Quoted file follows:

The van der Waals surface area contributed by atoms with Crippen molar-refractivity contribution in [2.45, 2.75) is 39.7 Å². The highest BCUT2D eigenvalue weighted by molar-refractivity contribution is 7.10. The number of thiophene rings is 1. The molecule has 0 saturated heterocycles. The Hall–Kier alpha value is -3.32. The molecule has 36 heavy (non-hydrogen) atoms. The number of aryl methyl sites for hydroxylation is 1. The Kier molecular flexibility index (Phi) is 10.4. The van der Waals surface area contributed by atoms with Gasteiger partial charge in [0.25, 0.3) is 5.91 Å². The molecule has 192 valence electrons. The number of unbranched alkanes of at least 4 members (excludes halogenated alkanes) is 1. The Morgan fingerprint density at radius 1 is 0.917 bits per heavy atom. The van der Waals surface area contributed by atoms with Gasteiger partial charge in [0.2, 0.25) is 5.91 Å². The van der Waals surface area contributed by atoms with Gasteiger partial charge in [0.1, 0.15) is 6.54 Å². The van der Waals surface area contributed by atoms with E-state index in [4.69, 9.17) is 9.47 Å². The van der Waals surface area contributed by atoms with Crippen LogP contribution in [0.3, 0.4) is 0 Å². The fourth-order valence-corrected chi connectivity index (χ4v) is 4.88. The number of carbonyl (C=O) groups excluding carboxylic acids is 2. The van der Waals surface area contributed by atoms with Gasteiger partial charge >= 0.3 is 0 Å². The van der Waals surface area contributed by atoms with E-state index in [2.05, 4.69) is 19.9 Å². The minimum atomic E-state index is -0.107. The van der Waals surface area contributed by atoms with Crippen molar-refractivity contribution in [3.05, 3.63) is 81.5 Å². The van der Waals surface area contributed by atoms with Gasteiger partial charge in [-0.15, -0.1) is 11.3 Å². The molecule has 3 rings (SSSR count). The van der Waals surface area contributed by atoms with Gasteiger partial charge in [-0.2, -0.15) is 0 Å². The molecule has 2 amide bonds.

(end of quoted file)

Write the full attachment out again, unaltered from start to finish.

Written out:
The van der Waals surface area contributed by atoms with Crippen molar-refractivity contribution in [2.45, 2.75) is 39.7 Å². The highest BCUT2D eigenvalue weighted by molar-refractivity contribution is 7.10. The number of thiophene rings is 1. The molecule has 0 saturated heterocycles. The Hall–Kier alpha value is -3.32. The molecule has 36 heavy (non-hydrogen) atoms. The number of aryl methyl sites for hydroxylation is 1. The Kier molecular flexibility index (Phi) is 10.4. The van der Waals surface area contributed by atoms with Gasteiger partial charge in [0.25, 0.3) is 5.91 Å². The molecule has 192 valence electrons. The number of unbranched alkanes of at least 4 members (excludes halogenated alkanes) is 1. The Morgan fingerprint density at radius 1 is 0.917 bits per heavy atom. The van der Waals surface area contributed by atoms with Gasteiger partial charge in [0.2, 0.25) is 5.91 Å². The van der Waals surface area contributed by atoms with Gasteiger partial charge in [0.1, 0.15) is 6.54 Å². The van der Waals surface area contributed by atoms with E-state index in [4.69, 9.17) is 9.47 Å². The van der Waals surface area contributed by atoms with Crippen LogP contribution in [0.3, 0.4) is 0 Å². The fourth-order valence-corrected chi connectivity index (χ4v) is 4.88. The number of carbonyl (C=O) groups excluding carboxylic acids is 2. The van der Waals surface area contributed by atoms with Gasteiger partial charge >= 0.3 is 0 Å². The van der Waals surface area contributed by atoms with E-state index in [2.05, 4.69) is 19.9 Å². The minimum atomic E-state index is -0.107. The van der Waals surface area contributed by atoms with Crippen molar-refractivity contribution in [3.05, 3.63) is 81.5 Å². The van der Waals surface area contributed by atoms with Gasteiger partial charge in [-0.15, -0.1) is 11.3 Å². The molecule has 3 rings (SSSR count). The van der Waals surface area contributed by atoms with Gasteiger partial charge in [-0.2, -0.15) is 0 Å². The molecule has 2 amide bonds.